Intimidating Job Search Statistics…And How to Get Around Them

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How long does it really take a hiring manager to read through a resume?  How many applicants are applying for the same role, and how do I know if my application is actually being read?

These are just some of the recurring questions plaguing the minds of jobseekers everywhere, at all levels, in every area of expertise. And in today’s ultra-competitive market, the statistics around job searching and hiring can seem stacked against even the most qualified candidates. However, knowing what you’re up against can actually work in your favor and help you to create a strategy to market yourself more effectively, by avoiding the common pitfalls many other candidates often encounter.

1) An employer scans a resume for an average of 10 second, and approximately 30-45 second reading it, so a strong first impression is important.

Your Best Move: Make sure the top 1/3 of your resume, the “prime real estate”, includes the most pertinent information, including a strong branded summary statement that gives your reader a clear snapshot of your most relevant skills, strengths and experience that you bring to the table. Additionally, choose a format and design that best supports your information – cramming what should be a 2 page resume onto 1 page sacrifices the readability of the document, and may cause your reader to overlook important qualifying points.

2) A professionally written resume makes you 38% more likely to be contacted by recruiters, and 40% more likely to land the job. An ineffective resume can actually cost you thousands of dollars in lost time, income and opportunity.

Your Best Move: Resume writers often come from prior experience in human resources or recruiting and know exactly what to look for even in the smallest details. They’ve likely looked at thousands of resumes in their careers and spoken to hundreds of decision makers, and can quickly identify any missing details or red flags that you may be overlooking. Is your message coming through strong enough? Do your documents communicate a cohesive personal brand? Should you leave those skills or that particular job off of the resume? They know the answers to those questions, and have the expert reasoning to back it up.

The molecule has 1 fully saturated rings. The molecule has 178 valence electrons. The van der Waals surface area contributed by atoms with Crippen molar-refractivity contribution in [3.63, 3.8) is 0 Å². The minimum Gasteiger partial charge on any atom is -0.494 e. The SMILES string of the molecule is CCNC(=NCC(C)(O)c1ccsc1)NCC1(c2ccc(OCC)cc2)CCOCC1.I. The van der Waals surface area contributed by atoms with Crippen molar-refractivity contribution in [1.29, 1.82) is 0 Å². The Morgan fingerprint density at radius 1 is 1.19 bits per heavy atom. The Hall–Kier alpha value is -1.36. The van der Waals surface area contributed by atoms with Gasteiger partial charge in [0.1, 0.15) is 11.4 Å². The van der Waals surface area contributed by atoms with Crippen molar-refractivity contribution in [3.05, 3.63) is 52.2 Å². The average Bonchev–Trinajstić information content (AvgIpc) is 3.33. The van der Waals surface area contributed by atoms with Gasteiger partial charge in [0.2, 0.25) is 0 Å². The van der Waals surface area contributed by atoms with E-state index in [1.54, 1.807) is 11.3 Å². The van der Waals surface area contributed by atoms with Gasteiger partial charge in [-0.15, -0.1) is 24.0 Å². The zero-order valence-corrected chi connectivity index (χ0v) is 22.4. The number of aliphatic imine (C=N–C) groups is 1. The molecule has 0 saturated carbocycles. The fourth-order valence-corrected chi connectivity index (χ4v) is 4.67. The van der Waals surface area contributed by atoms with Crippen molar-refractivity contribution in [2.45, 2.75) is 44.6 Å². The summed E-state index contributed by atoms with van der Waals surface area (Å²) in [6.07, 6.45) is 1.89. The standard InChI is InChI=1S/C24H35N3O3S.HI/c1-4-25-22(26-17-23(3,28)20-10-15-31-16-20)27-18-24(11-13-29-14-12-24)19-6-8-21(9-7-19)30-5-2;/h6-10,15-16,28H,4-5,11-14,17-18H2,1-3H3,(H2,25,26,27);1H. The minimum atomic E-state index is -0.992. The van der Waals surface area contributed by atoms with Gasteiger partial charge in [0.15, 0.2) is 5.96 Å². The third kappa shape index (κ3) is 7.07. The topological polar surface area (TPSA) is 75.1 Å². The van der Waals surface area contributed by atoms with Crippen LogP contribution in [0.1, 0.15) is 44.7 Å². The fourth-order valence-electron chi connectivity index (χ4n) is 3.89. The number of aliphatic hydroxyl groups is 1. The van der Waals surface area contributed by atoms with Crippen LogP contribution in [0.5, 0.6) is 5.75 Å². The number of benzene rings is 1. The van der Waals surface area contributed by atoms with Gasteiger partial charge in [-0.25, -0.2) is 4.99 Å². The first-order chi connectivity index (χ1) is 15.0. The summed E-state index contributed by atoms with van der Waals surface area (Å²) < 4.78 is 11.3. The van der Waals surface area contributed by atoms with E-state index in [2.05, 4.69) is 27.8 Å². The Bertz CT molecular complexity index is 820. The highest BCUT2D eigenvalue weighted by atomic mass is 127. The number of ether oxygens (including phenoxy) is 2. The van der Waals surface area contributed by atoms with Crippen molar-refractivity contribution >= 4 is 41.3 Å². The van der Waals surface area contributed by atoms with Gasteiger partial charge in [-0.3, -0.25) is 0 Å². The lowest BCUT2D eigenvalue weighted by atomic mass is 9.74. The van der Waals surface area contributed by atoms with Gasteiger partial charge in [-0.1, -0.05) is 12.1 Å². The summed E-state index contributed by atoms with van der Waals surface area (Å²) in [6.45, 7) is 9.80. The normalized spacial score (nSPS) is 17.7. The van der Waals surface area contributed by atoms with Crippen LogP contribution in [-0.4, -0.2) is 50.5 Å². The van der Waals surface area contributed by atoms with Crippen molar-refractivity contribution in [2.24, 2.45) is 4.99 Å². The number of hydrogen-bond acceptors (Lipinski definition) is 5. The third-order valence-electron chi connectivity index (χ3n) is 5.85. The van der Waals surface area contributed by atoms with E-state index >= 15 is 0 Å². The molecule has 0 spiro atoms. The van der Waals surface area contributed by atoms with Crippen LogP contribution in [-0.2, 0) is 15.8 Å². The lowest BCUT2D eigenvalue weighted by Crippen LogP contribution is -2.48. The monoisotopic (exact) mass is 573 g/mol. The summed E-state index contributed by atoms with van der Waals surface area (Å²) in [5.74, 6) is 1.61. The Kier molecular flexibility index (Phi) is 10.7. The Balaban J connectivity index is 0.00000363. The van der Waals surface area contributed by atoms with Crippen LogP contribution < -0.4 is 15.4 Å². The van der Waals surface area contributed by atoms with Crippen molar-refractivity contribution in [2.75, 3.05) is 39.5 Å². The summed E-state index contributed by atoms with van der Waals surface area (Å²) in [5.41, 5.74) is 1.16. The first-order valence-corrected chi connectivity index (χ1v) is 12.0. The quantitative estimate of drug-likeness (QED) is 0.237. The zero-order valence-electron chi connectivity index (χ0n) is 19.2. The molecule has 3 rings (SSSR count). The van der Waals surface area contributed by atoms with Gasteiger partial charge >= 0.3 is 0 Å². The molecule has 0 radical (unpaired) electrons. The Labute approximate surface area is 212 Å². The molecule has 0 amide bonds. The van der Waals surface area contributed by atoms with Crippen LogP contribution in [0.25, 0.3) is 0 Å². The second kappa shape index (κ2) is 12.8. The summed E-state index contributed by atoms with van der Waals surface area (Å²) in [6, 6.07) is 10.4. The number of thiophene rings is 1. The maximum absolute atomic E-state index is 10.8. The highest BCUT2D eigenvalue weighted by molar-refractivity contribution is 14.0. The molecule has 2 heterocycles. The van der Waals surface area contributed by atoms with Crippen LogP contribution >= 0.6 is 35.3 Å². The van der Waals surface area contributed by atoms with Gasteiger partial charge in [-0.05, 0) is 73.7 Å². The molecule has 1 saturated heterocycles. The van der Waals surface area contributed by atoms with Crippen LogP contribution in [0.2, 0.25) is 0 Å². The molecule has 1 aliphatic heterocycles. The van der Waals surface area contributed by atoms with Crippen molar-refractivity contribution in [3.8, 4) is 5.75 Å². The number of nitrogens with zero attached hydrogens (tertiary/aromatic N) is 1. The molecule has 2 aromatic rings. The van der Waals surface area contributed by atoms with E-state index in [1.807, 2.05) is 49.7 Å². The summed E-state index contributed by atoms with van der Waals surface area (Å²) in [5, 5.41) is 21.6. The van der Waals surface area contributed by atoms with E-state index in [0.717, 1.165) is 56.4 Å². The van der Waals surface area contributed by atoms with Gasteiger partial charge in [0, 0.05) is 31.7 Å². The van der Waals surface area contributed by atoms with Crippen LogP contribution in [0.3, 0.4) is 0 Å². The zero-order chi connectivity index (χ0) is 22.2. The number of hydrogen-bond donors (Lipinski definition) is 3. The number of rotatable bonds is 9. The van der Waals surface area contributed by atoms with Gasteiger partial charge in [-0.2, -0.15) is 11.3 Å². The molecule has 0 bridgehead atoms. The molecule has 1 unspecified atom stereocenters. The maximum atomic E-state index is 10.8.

3) About 80% of jobs are never advertised, hence the term “the hidden job market”. In addition to that, approximately 27% of all external hires come from referrals.

Your Best Move: Be out there networking at every stage of your career, even if you aren’t actively looking for a job or making a shift. Contacts that you make now may turn into exactly the key relationships you need to leverage to get your foot in the door at a target company down the line. Remember – people shift jobs on average every 2-3 years, and the more companies at which folks in your network have worked, the more first and second degree connections you potentially have to those organizations that other candidates don’t. And a candidate recommendation from an internal employee holds significantly more weight and credibility than a randomly submitted resume. Why do you think many companies offer lofty referral bonuses to their employees? Because the pre-qualifying work is already done for them.

4) The average number of people who apply for a job is 118, of which 20% of those applicants typically get an interview.

Your Best Move: In my opinion and experience, 118 is even extremely low, and 20% is extremely high, which means competition is fierce and standing out from the crowd is important. If you can’t work the networking angle to get your resume into the right inbox, make sure you’re sending it with a compelling email intro in the body of your message that introduces who you are, what you’re applying to, and an additional sentence or two about your qualifications. You want to compel your reader to continue to read your materials by pre-qualifying yourself in the initial introduction. This is the first, and potentially only, encounter you will have with this decision maker, so make it impactful and attention-grabbing.

5) Average follow up time after an interview is anywhere from 24 hours to 2 weeks.

Your Best Move: So you left the interview with butterflies in your stomach and the impression that they’d call you the next day. But now it’s the end of the week, and 4 days have gone by without a follow up, let alone an offer letter. Assuming you’ve already sent a thank you note within 24 hours of the interview, follow up again within a week with an email communication re-enforcing your interest in the role, and politely asking if there is any further interest in moving forward.

Don’t be afraid to instill a sense of urgency in them by letting them know that you are looking at other potential opportunities (because you are), but that they are still your top choice and you’d like to keep them abreast of your availability. Now, is there any chance of the opportunity moving forward? If they’re really interested, chances are they will at least follow up with you letting you know so, and to hang tight while they sort things out on the administrative end.

 

Sources: The Ladders, Forbes, Careerrealism.com